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  • 100,000 Overdose Deaths | What We Can Do To Reverse The Trend

    100,000 Overdose Deaths | What We Can Do To Reverse The Trend

    According to the Centers for Disease Control and Prevention (CDC), over 100,000 Americans died of drug overdoses between May 2020 and April 2021. This record-high overdose death rate tops last year’s rate (75,673) by 28.5%. 

    While this trend is alarming, it’s reversible. To help reverse it, you can learn what drugs are the most deadly and how to assist those who are overdosing or at risk of overdose. 

    What Drugs Caused The Most Overdose Deaths?

    The reported overdose deaths involved a variety of drugs, including cocaine, methamphetamine, and alcohol

    However, as with previous years, opioids proved the most deadly. Over 75,000 of the 100,306 overdose deaths involved opioids, and over 64,000 involved synthetic opioids, particularly fentanyl

    Fentanyl is among the most powerful opioids in the world, being 50 times stronger than heroin and up to 100 times stronger than morphine. 

    Many drug dealers add it to other substances to cut production costs, as it’s very cheap. In most cases, they don’t tell the buyer they’ve added it. That means you could ingest fentanyl without even realizing it. 

    How To Decrease Overdose Deaths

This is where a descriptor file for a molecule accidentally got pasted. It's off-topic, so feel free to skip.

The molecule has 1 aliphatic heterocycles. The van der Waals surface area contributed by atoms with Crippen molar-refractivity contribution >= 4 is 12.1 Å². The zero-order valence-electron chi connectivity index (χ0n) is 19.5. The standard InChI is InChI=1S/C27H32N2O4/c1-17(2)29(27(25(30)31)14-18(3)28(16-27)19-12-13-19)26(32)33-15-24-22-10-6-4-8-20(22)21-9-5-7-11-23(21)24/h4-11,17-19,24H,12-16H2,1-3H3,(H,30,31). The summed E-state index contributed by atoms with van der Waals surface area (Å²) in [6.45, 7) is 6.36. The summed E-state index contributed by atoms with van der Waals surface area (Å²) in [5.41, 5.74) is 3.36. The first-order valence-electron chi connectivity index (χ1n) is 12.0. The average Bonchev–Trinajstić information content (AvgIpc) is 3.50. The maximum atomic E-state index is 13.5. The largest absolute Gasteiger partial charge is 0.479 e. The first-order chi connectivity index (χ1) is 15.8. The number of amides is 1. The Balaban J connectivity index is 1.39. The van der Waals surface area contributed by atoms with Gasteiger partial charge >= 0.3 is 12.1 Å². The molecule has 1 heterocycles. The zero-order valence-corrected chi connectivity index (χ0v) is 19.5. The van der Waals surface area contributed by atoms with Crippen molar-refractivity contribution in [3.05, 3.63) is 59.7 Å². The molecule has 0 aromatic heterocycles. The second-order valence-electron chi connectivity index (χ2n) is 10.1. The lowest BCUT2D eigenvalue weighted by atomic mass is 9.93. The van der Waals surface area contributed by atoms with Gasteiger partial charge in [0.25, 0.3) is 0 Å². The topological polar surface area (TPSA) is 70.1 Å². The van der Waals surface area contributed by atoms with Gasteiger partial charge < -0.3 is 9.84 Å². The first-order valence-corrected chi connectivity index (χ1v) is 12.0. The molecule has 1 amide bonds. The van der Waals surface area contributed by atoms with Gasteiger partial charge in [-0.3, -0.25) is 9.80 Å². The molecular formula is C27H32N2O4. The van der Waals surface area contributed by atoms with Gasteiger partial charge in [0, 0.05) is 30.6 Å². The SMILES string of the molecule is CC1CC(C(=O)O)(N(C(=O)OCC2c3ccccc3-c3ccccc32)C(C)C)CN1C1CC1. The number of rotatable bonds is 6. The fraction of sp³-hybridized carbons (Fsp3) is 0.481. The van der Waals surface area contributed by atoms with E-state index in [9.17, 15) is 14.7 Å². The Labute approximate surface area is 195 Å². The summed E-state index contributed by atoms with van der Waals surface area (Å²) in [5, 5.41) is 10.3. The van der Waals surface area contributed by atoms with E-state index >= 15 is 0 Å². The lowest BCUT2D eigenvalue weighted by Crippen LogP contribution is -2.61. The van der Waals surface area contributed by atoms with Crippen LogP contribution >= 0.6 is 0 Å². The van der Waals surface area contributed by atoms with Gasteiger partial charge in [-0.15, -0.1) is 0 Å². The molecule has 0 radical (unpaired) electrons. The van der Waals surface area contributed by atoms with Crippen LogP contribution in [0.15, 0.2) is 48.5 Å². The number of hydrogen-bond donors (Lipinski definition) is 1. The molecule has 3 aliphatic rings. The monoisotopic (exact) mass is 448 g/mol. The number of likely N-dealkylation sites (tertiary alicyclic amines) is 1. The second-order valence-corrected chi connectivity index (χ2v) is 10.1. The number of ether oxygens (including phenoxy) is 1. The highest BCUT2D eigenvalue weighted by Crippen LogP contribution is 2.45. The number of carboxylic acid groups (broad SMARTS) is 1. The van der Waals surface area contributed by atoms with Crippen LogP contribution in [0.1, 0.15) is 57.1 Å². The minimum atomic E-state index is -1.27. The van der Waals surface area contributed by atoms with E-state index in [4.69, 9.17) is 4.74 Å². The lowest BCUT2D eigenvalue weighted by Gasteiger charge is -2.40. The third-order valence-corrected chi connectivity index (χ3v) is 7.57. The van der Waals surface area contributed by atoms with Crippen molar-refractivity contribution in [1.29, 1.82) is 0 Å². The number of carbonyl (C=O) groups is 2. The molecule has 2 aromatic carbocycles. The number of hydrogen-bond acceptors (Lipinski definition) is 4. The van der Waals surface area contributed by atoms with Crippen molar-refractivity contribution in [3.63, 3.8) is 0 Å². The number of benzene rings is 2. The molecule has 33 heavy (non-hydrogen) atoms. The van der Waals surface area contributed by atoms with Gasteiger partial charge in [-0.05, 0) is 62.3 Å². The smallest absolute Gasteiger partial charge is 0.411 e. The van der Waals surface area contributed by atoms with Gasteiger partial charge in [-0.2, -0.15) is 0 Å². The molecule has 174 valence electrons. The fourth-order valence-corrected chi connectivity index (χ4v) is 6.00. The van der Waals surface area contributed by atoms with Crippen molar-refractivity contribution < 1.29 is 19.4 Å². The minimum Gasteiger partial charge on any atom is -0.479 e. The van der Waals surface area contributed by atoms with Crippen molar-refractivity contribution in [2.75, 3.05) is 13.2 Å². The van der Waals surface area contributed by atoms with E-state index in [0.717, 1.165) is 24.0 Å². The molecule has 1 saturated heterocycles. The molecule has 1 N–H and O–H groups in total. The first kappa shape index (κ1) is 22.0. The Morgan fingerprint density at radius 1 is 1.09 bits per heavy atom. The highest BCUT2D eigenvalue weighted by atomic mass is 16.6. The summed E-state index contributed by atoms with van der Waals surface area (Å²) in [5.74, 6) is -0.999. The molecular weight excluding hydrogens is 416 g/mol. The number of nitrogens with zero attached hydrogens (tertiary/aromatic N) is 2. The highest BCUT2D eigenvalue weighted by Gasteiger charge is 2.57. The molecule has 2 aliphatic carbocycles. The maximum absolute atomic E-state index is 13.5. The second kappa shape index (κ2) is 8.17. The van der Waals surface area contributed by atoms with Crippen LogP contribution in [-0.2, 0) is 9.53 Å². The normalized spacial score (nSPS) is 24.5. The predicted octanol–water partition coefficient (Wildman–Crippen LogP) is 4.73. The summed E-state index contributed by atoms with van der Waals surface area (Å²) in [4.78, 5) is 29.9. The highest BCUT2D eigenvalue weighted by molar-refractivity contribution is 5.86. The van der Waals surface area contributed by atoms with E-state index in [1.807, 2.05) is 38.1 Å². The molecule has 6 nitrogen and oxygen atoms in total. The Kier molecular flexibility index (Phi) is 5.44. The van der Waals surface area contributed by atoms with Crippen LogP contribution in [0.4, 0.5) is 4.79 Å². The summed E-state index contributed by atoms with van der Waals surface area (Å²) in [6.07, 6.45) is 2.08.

Some people assume that only certain professionals, such as doctors and politicians, can reduce overdose deaths. However, no matter who you are or what you do, you can save lives by taking these steps:

    Keep Naloxone On Hand

    Naloxone (brand name Narcan) is a medication that can rapidly reverse an opioid overdose. It comes in two forms: an injectable form and a nasal spray. Both forms are available at most pharmacies without a prescription. You can also ask your doctor for the drug. 

    In addition, some communities have naloxone distribution programs that offer the drug for free. According to the National Institute on Drug Abuse, Massachusetts communities that have implemented such programs have seen an 11 percent decrease in opioid overdose deaths. 

    Even people who only use non-opioid drugs should always have naloxone on hand. That’s because, as mentioned above, many street drugs secretly contain fentanyl. 

    Know The Signs Of Overdose

    Overdose signs can vary depending on the drug and person. However, some of the most common signs include:

    • headache
    • anxiety
    • irritability
    • sudden change in body temperature
    • trouble breathing
    • seizures
    • loss of consciousness

    A person experiencing an opioid overdose may show additional symptoms, including:

    • limpness
    • smaller pupils
    • choking or gurgling sounds
    • nausea and vomiting
    • pale, bluish, or cold skin
    • bluish fingernails or lips
    • slowed or stopped breathing
    • slowed or stopped heartbeat

    If you think someone is overdosing, call 911 right away. As you wait for help to arrive, lay the person on their side so they don’t choke, and administer naloxone if you have it. 

    Use Fentanyl Testing Strips